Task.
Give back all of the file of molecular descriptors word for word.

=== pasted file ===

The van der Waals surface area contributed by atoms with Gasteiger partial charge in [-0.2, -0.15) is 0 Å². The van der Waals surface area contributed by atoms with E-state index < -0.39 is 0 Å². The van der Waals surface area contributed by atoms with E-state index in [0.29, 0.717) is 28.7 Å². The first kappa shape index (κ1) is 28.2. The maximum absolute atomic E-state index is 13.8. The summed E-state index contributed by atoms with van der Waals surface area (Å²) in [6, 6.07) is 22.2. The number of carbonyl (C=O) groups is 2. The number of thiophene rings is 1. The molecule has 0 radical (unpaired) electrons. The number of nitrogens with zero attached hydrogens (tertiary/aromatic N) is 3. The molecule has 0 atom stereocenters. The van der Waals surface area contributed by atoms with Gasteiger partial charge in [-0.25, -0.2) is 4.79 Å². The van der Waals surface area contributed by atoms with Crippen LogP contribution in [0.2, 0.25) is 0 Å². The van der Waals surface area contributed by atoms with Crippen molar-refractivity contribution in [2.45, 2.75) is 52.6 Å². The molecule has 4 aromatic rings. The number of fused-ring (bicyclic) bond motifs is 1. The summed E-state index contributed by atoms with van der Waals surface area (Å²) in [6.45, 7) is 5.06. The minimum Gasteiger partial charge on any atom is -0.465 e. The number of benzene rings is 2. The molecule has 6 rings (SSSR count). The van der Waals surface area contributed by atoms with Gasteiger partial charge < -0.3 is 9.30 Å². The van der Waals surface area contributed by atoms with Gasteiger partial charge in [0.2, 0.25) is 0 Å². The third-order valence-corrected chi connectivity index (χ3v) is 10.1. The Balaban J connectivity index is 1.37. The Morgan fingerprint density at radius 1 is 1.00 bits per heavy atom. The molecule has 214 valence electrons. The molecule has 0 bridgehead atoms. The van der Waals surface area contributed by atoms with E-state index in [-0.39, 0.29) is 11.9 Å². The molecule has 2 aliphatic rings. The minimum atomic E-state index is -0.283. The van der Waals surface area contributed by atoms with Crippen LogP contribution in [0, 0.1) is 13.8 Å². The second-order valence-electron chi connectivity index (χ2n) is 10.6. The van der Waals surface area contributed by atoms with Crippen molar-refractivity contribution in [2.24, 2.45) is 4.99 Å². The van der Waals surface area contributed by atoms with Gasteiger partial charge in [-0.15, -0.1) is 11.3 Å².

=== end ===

The van der Waals surface area contributed by atoms with Gasteiger partial charge in [-0.2, -0.15) is 0 Å². The van der Waals surface area contributed by atoms with E-state index < -0.39 is 0 Å². The van der Waals surface area contributed by atoms with E-state index in [0.29, 0.717) is 28.7 Å². The first kappa shape index (κ1) is 28.2. The maximum absolute atomic E-state index is 13.8. The summed E-state index contributed by atoms with van der Waals surface area (Å²) in [6, 6.07) is 22.2. The number of carbonyl (C=O) groups is 2. The number of thiophene rings is 1. The molecule has 0 radical (unpaired) electrons. The number of nitrogens with zero attached hydrogens (tertiary/aromatic N) is 3. The molecule has 0 atom stereocenters. The van der Waals surface area contributed by atoms with Gasteiger partial charge in [-0.25, -0.2) is 4.79 Å². The van der Waals surface area contributed by atoms with Crippen LogP contribution in [0.2, 0.25) is 0 Å². The van der Waals surface area contributed by atoms with Crippen molar-refractivity contribution in [2.45, 2.75) is 52.6 Å². The molecule has 4 aromatic rings. The number of fused-ring (bicyclic) bond motifs is 1. The summed E-state index contributed by atoms with van der Waals surface area (Å²) in [6.45, 7) is 5.06. The minimum Gasteiger partial charge on any atom is -0.465 e. The number of benzene rings is 2. The molecule has 6 rings (SSSR count). The van der Waals surface area contributed by atoms with Gasteiger partial charge < -0.3 is 9.30 Å². The van der Waals surface area contributed by atoms with Gasteiger partial charge in [0.2, 0.25) is 0 Å². The third-order valence-corrected chi connectivity index (χ3v) is 10.1. The Balaban J connectivity index is 1.37. The Morgan fingerprint density at radius 1 is 1.00 bits per heavy atom. The molecule has 214 valence electrons. The molecule has 0 bridgehead atoms. The van der Waals surface area contributed by atoms with E-state index in [-0.39, 0.29) is 11.9 Å². The molecule has 2 aliphatic rings. The minimum atomic E-state index is -0.283. The van der Waals surface area contributed by atoms with Crippen LogP contribution in [0, 0.1) is 13.8 Å². The second-order valence-electron chi connectivity index (χ2n) is 10.6. The van der Waals surface area contributed by atoms with Crippen molar-refractivity contribution in [2.24, 2.45) is 4.99 Å². The van der Waals surface area contributed by atoms with Gasteiger partial charge in [-0.15, -0.1) is 11.3 Å².